Why do I do this? Because Tesseract’s output is already separating new paragraphs with two line breaks, so the contents are already valid markdown, effectively. That means I can export from that .md file directly into a really clean HTML, the basis of all ebooks. In practice, though, I like to do a little more cleanup on the markdown first. Reinstate headings, for instance, and some global replaces for common errors and patterns.
With that done, instead of going straight out into HTML or EPUB, I instead use another open source library called Pandoc to produce a .docx – a Word file. Why am I making a .docx, rather than an ebook? I am notorious in the office for hating Word, but it’s important to remember that OCR is still not perfect. We need this text to be proofread and checked, particularly to reinstate any italics, since the base output from Tesseract is in plain text. And most proofreaders prefer to work with Word (although there are wonderful exceptions!).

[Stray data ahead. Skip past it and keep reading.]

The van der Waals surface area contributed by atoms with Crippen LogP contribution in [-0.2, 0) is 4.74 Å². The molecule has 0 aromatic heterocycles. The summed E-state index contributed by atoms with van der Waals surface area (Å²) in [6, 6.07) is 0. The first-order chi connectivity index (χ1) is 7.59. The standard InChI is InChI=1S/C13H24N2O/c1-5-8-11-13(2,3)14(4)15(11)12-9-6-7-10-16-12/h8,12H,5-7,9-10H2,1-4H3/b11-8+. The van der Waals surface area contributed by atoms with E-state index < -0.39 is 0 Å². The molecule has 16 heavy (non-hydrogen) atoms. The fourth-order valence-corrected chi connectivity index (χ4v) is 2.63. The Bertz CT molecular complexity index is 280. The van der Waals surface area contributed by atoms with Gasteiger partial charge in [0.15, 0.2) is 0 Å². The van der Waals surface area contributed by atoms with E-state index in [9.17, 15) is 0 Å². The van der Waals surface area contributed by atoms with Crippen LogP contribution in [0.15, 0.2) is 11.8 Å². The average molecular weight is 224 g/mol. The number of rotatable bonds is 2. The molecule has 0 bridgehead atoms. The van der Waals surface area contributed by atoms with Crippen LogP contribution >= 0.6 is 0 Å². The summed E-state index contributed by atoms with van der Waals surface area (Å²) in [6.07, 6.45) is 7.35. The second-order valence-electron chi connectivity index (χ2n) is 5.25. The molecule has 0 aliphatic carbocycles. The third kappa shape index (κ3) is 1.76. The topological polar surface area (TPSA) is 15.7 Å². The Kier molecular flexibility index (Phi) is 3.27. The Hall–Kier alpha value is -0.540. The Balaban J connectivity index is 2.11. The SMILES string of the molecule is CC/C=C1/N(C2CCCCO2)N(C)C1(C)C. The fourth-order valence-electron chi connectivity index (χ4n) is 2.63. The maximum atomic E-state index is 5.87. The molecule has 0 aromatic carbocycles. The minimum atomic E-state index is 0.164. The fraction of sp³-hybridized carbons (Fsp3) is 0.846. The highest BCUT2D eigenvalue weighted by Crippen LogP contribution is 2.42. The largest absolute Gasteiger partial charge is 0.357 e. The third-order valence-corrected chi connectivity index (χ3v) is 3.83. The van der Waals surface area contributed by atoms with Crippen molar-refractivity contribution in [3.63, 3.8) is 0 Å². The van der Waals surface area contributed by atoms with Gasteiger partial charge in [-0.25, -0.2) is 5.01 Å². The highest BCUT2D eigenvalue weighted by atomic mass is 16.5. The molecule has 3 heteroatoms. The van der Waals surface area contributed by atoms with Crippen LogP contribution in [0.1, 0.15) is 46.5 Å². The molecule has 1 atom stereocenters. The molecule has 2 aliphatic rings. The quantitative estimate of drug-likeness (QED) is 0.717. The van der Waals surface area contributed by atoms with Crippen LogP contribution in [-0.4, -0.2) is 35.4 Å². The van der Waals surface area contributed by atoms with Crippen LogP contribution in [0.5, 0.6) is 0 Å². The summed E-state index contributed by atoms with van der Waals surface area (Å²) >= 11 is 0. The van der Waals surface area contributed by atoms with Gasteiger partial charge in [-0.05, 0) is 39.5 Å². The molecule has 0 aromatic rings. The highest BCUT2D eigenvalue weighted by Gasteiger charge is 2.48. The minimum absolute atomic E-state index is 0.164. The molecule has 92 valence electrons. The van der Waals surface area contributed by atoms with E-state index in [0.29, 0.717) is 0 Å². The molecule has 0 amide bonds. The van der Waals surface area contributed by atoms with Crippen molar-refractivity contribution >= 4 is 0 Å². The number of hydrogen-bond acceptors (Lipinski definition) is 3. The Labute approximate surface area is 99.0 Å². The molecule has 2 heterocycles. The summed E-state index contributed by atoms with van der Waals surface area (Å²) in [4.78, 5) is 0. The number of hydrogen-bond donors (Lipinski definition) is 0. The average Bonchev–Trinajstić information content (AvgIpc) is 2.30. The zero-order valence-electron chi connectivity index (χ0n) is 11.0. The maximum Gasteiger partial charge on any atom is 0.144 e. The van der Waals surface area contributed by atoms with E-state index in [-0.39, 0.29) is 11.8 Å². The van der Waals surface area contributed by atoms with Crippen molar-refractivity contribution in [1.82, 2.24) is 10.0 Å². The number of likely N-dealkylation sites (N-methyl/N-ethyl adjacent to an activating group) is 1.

If we were doing the proofreading in-house or I’m doing it myself, we’d do it in markdown. But since the transforms are so seamless with Pandoc, we can be a lot more flexible about formats from this point on (but maybe the details of that are for another article!).
From this point on, you can treat is as any other manuscript, really! Which it is, in a sense. One of the nice things about this process is that it was non-destructive – we still have the original book that we scanned, intact and available for us to check against in case of any doubts or errors in the OCR process.
I would encourage anyone in publishing to try it out – it’s sort of like the 21st century version of having your own letterpress. In general, that ‘get closer to the metal’ instinct I mentioned at the start is something that we don’t see enough of in the publishing industry. When was the last time publishers had typesetters in-house? These sorts of activities are so central to our industry, and we should at the very least dabble to get an understanding of how they work. The more you know…